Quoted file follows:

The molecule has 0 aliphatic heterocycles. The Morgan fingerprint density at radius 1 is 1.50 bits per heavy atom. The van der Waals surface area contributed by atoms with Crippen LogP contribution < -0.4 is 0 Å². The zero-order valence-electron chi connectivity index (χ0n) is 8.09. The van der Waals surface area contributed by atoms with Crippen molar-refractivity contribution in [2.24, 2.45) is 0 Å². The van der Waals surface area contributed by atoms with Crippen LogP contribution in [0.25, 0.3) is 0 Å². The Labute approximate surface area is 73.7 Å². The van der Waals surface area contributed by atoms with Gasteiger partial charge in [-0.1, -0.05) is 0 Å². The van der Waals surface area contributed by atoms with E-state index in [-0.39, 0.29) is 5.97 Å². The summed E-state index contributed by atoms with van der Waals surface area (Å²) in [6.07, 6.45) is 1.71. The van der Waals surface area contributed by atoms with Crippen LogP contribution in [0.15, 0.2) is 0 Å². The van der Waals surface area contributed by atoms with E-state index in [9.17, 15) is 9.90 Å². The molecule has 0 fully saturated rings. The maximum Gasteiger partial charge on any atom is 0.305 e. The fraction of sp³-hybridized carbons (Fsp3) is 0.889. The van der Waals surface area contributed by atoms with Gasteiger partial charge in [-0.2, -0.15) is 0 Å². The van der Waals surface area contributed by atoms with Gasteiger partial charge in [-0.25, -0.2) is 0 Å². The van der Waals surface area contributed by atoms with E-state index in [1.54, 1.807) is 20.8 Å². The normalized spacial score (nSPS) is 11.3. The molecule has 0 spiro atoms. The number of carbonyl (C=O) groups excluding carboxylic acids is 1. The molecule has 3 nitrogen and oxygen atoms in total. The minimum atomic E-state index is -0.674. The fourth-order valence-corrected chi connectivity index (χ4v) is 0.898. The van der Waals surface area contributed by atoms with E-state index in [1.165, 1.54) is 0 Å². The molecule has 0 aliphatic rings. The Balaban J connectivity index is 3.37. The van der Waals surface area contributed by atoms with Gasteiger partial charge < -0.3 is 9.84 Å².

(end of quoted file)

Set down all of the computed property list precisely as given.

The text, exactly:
The molecule has 0 aliphatic heterocycles. The Morgan fingerprint density at radius 1 is 1.50 bits per heavy atom. The van der Waals surface area contributed by atoms with Crippen LogP contribution < -0.4 is 0 Å². The zero-order valence-electron chi connectivity index (χ0n) is 8.09. The van der Waals surface area contributed by atoms with Crippen molar-refractivity contribution in [2.24, 2.45) is 0 Å². The van der Waals surface area contributed by atoms with Crippen LogP contribution in [0.25, 0.3) is 0 Å². The Labute approximate surface area is 73.7 Å². The van der Waals surface area contributed by atoms with Gasteiger partial charge in [-0.1, -0.05) is 0 Å². The van der Waals surface area contributed by atoms with E-state index in [-0.39, 0.29) is 5.97 Å². The summed E-state index contributed by atoms with van der Waals surface area (Å²) in [6.07, 6.45) is 1.71. The van der Waals surface area contributed by atoms with Crippen LogP contribution in [0.15, 0.2) is 0 Å². The van der Waals surface area contributed by atoms with E-state index in [9.17, 15) is 9.90 Å². The molecule has 0 fully saturated rings. The maximum Gasteiger partial charge on any atom is 0.305 e. The fraction of sp³-hybridized carbons (Fsp3) is 0.889. The van der Waals surface area contributed by atoms with Gasteiger partial charge in [-0.2, -0.15) is 0 Å². The van der Waals surface area contributed by atoms with Gasteiger partial charge in [-0.25, -0.2) is 0 Å². The van der Waals surface area contributed by atoms with E-state index in [1.54, 1.807) is 20.8 Å². The normalized spacial score (nSPS) is 11.3. The molecule has 0 spiro atoms. The number of carbonyl (C=O) groups excluding carboxylic acids is 1. The molecule has 3 nitrogen and oxygen atoms in total. The minimum atomic E-state index is -0.674. The fourth-order valence-corrected chi connectivity index (χ4v) is 0.898. The van der Waals surface area contributed by atoms with E-state index in [1.165, 1.54) is 0 Å². The molecule has 0 aliphatic rings. The Balaban J connectivity index is 3.37. The van der Waals surface area contributed by atoms with Gasteiger partial charge < -0.3 is 9.84 Å².